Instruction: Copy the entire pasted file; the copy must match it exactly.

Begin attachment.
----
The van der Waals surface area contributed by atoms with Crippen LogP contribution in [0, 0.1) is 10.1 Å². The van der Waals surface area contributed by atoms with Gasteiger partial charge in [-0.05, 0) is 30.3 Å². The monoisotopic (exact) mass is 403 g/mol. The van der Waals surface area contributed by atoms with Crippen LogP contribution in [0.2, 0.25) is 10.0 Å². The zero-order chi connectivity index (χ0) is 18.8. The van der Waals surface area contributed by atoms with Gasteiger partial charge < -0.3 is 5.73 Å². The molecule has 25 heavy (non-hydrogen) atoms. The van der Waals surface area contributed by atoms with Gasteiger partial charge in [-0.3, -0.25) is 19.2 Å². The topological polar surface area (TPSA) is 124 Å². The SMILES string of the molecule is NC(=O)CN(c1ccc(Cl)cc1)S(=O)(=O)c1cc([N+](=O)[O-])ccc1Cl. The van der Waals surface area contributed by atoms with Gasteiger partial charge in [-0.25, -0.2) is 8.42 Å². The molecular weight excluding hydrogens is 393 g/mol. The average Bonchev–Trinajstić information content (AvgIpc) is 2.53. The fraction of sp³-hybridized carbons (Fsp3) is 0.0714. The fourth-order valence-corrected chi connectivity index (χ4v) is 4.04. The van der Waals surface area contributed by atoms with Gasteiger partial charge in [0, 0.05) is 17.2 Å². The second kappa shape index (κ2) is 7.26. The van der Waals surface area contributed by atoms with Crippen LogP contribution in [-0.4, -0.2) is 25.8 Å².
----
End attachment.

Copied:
The van der Waals surface area contributed by atoms with Crippen LogP contribution in [0, 0.1) is 10.1 Å². The van der Waals surface area contributed by atoms with Gasteiger partial charge in [-0.05, 0) is 30.3 Å². The monoisotopic (exact) mass is 403 g/mol. The van der Waals surface area contributed by atoms with Crippen LogP contribution in [0.2, 0.25) is 10.0 Å². The zero-order chi connectivity index (χ0) is 18.8. The van der Waals surface area contributed by atoms with Gasteiger partial charge < -0.3 is 5.73 Å². The molecule has 25 heavy (non-hydrogen) atoms. The van der Waals surface area contributed by atoms with Gasteiger partial charge in [-0.3, -0.25) is 19.2 Å². The topological polar surface area (TPSA) is 124 Å². The SMILES string of the molecule is NC(=O)CN(c1ccc(Cl)cc1)S(=O)(=O)c1cc([N+](=O)[O-])ccc1Cl. The van der Waals surface area contributed by atoms with Gasteiger partial charge in [-0.25, -0.2) is 8.42 Å². The molecular weight excluding hydrogens is 393 g/mol. The average Bonchev–Trinajstić information content (AvgIpc) is 2.53. The fraction of sp³-hybridized carbons (Fsp3) is 0.0714. The fourth-order valence-corrected chi connectivity index (χ4v) is 4.04. The van der Waals surface area contributed by atoms with Gasteiger partial charge in [0, 0.05) is 17.2 Å². The second kappa shape index (κ2) is 7.26. The van der Waals surface area contributed by atoms with Crippen LogP contribution in [-0.4, -0.2) is 25.8 Å².